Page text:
Synecdoche, New York: What a Bummer
Whoah. Okaaaaaaay. I think we suspected all along that Charlie Kaufman—like most undisputed geniuses—has problems, but, um, yo. Dude has PAH-ROB-A-LEMS. Synecdoche, New York—Kaufman's directorial debut (i.e., the first of his scripts without an outside hand for checks and balances)—is a ponderous, inky cloud of neurosis and misery. It's the doldrums; it's a bummer; it's a sprawling, tentacled, squishy squid thing, too big to look at all at once. It's the unfiltered contents of Charlie Kaufman's brain. It is no fun at all.
Philip Seymour Hoffman is Caden Cotard, a successful playwright (hey, good job, man!!) with an adorable daughter and a nice house and an interesting wife (who, admittedly, doesn't love him anymore, but is played by Catherine Keener, so that's a plus) and all of those tangible and intangible things that—I know, I know (yaaaawn)—don't technically "buy" happiness, but certainly contribute to it. Unless you're one of those people who is never happy, because love is a lie, and we are nothing but sad, lonely beasts, wasting our existence on a slow, solitary, pointless slide into death. Caden is one of those people.
Or, to put it another way, GAAHHHHHH.
There is no joy in Synecdoche, New York—none of the refracted brightness that hovers around the corners of Eternal Sunshine or the gleeful absurdity of Being John Malkovich or the funny, fuck-it cynicism of Adaptation. It's possible that the sheer accumulation of melancholy that Caden drags behind him and unfurls before him is intended to be funny, in a dark, ridiculous, head-shaking kind of way. But it's not. It's just depressing.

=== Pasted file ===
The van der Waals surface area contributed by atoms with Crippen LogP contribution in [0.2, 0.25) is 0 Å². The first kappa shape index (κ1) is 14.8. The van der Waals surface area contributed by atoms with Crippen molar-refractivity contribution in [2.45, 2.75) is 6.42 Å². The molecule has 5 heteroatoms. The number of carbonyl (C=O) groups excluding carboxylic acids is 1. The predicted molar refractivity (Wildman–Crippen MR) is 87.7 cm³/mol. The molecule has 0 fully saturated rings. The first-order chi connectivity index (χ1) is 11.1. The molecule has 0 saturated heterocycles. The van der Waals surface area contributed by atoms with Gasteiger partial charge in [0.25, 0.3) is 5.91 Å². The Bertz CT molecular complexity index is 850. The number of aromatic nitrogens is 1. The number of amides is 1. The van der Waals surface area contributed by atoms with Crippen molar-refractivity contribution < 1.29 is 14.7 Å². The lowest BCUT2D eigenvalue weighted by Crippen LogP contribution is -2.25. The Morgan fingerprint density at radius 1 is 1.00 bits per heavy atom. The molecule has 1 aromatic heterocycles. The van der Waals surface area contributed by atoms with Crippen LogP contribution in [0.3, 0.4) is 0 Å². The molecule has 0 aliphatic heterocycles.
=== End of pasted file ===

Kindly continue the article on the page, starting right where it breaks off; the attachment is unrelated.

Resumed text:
The whole thing starts out innocuously enough. Caden putters around the house, obsessing about health—avian flu, expired milk, green poop, arthritis, head wounds—and having almost-funny conversations over the morning paper ("Harold Pinter died." "Well, he was old." "Oh, no. He won the Nobel Prize"). Soon, his marriage begins to disintegrate ("Can I say something awful? I've fantasized about Caden dying"), along with his body ("What's wrong with your face, daddy?" "Um, it's pustules").
Then everything goes bonkers. Caden wins a MacArthur grant (maybe), his wife leaves him (maybe), he has another baby (maybe), he's gay (super maybe), he is sometimes in Berlin (maaaaybe!), time becomes stretchy, and he begins construction on the masterpiece that will occupy the rest of his long, dismal life (um, maybe): a piece of real, true, honest theater; theater as a facsimile of real life, but a manufactured real life. Real life directed by Caden. It's huge and crazy and would be magnificent if you could sit through it enough times to make sense of the whole thing. But who wants to do that?